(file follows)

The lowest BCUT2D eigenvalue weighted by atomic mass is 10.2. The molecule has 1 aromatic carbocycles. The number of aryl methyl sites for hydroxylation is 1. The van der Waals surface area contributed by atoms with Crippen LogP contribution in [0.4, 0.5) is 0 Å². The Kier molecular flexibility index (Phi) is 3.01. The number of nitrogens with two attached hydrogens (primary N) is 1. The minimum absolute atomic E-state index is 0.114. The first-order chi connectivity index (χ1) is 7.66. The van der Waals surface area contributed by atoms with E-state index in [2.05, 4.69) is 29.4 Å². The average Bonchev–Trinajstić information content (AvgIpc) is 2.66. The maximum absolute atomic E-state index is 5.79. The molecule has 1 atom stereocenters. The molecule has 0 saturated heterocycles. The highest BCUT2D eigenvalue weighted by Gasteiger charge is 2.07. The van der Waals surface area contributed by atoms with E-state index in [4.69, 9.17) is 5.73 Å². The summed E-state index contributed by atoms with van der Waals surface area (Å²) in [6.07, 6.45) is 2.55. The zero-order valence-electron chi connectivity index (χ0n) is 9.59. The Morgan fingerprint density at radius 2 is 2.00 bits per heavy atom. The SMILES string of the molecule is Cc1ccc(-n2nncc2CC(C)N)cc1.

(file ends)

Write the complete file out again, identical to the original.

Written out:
The lowest BCUT2D eigenvalue weighted by atomic mass is 10.2. The molecule has 1 aromatic carbocycles. The number of aryl methyl sites for hydroxylation is 1. The van der Waals surface area contributed by atoms with Crippen LogP contribution in [0.4, 0.5) is 0 Å². The Kier molecular flexibility index (Phi) is 3.01. The number of nitrogens with two attached hydrogens (primary N) is 1. The minimum absolute atomic E-state index is 0.114. The first-order chi connectivity index (χ1) is 7.66. The van der Waals surface area contributed by atoms with E-state index in [2.05, 4.69) is 29.4 Å². The average Bonchev–Trinajstić information content (AvgIpc) is 2.66. The maximum absolute atomic E-state index is 5.79. The molecule has 1 atom stereocenters. The molecule has 0 saturated heterocycles. The highest BCUT2D eigenvalue weighted by Gasteiger charge is 2.07. The van der Waals surface area contributed by atoms with E-state index in [4.69, 9.17) is 5.73 Å². The summed E-state index contributed by atoms with van der Waals surface area (Å²) in [6.07, 6.45) is 2.55. The zero-order valence-electron chi connectivity index (χ0n) is 9.59. The Morgan fingerprint density at radius 2 is 2.00 bits per heavy atom. The SMILES string of the molecule is Cc1ccc(-n2nncc2CC(C)N)cc1.